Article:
Melbourne Cabaret Festival: Luke Escombe – Chronic


Whether it’s cheekiness, naughtiness or relentless satire, irreverence is a definite trait of cabaret.

Presented by: Melbourne Cabaret Festival
Venue: South Melbourne Town Hall

Wednesday 20 July, 2011

Whether it’s cheekiness, naughtiness or relentless satire, irreverence is a definite trait of cabaret. Luke Escombe’s show, Chronic, aims squarely at playing on this characteristic. The musical comedy is based around the character of a white, wealthy, privileged Pimp.

The concept is bold, though not necessarily original. With unambiguous Ali G tendencies the show was a spoof of the modern male desire to be a player. There is much room for the mischievous in musical comedy, and doused with dirty jokes, Escombe’s performance did not lack in this respect. Unfortunately subtlety is not the show’s finest point. With songs such as ‘Jerk Ya Coq’ and ‘Hot Bitches’ the immediate humour of such explicit and taboo themes and language was inevitably lost upon the fifth repeat of the phrases. While it had potential to be clever and witty, the overt repetition resulted in a feeling that this was a lyrical melody best suited for school boys who would chuckle over such brashness.

Similarly, a minor gripe about the show was that as a Sydneysider, a couple of Escombe’s songs were written specifically about Sydney women and some of his musings were specific to Sydney’s suburbs. Such references were a little misplaced on a Melbourne audience.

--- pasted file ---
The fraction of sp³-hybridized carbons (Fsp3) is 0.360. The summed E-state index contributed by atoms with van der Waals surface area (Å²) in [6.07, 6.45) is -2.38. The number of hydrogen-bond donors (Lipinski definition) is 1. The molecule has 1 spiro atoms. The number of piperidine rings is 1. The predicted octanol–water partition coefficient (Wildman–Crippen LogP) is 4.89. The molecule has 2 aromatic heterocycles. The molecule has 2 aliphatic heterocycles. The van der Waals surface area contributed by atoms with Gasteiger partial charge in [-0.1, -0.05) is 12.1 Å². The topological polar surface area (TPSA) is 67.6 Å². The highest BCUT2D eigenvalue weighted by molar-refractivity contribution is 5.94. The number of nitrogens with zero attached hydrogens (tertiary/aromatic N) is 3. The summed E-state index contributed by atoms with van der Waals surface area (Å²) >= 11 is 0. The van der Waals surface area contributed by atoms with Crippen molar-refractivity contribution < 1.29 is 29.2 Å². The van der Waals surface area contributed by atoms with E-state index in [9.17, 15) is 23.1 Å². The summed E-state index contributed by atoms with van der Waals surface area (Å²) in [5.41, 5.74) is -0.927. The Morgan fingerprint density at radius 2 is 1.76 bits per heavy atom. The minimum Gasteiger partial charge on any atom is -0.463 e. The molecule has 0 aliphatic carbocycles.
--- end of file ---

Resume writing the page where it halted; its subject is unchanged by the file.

Undoubtedly Escombe is a gifted musician. His ability to carry tune while strumming the guitar or playing on his keyboard was well appreciated. It is his aptitude in this area which proves to be the strength in the show. He was expressive, charismatic and at ease when he sang. The use of multimedia was cleverly dispersed throughout the performance, and the slide shows projected behind Escombe while he sang aided the comedic value of his numbers.

Luke Escombe is a talented performer and while Chronic has areas which can be refined Escombe’s performance ability entertains. The lyrical jokes are a somewhat overcooked and from this perspective tweaking of these tunes would be to the show’s betterment. As a whole however, the performance can be enjoyed and appreciated as cheeky musical comedy.

Anne-Marie Peard

Anne-Marie spent many years working with amazing artists at arts festivals all over Australia. She's been a freelance arts writer for the last 10 years and teaches journalism at Monash University.

Anne-Marie Peard

Leave a Reply

Your email address will not be published. Required fields are marked *